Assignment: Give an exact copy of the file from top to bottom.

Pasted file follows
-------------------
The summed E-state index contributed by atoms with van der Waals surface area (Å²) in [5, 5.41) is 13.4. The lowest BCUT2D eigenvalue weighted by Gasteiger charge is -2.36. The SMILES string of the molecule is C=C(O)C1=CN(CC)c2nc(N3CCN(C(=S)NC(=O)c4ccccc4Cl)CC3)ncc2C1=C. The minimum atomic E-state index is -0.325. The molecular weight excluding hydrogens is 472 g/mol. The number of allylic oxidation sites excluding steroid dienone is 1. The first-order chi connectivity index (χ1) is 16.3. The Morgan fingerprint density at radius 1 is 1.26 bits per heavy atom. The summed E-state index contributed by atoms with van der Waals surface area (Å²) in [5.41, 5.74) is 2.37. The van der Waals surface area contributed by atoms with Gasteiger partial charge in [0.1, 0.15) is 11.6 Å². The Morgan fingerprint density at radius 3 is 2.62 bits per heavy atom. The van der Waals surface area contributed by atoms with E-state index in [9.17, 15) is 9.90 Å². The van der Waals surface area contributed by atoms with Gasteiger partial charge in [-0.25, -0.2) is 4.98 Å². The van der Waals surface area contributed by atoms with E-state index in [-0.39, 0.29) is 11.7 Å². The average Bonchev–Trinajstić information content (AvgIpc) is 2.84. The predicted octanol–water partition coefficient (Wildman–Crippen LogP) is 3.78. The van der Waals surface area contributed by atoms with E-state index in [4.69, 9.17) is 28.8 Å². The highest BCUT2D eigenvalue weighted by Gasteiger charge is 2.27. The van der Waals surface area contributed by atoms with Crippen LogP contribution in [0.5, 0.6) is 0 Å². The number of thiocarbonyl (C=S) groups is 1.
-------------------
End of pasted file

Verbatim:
The summed E-state index contributed by atoms with van der Waals surface area (Å²) in [5, 5.41) is 13.4. The lowest BCUT2D eigenvalue weighted by Gasteiger charge is -2.36. The SMILES string of the molecule is C=C(O)C1=CN(CC)c2nc(N3CCN(C(=S)NC(=O)c4ccccc4Cl)CC3)ncc2C1=C. The minimum atomic E-state index is -0.325. The molecular weight excluding hydrogens is 472 g/mol. The number of allylic oxidation sites excluding steroid dienone is 1. The first-order chi connectivity index (χ1) is 16.3. The Morgan fingerprint density at radius 1 is 1.26 bits per heavy atom. The summed E-state index contributed by atoms with van der Waals surface area (Å²) in [5.41, 5.74) is 2.37. The van der Waals surface area contributed by atoms with Gasteiger partial charge in [0.1, 0.15) is 11.6 Å². The Morgan fingerprint density at radius 3 is 2.62 bits per heavy atom. The van der Waals surface area contributed by atoms with E-state index in [9.17, 15) is 9.90 Å². The van der Waals surface area contributed by atoms with Gasteiger partial charge in [-0.25, -0.2) is 4.98 Å². The van der Waals surface area contributed by atoms with E-state index in [-0.39, 0.29) is 11.7 Å². The average Bonchev–Trinajstić information content (AvgIpc) is 2.84. The predicted octanol–water partition coefficient (Wildman–Crippen LogP) is 3.78. The van der Waals surface area contributed by atoms with E-state index in [4.69, 9.17) is 28.8 Å². The highest BCUT2D eigenvalue weighted by Gasteiger charge is 2.27. The van der Waals surface area contributed by atoms with Crippen LogP contribution in [0.5, 0.6) is 0 Å². The number of thiocarbonyl (C=S) groups is 1.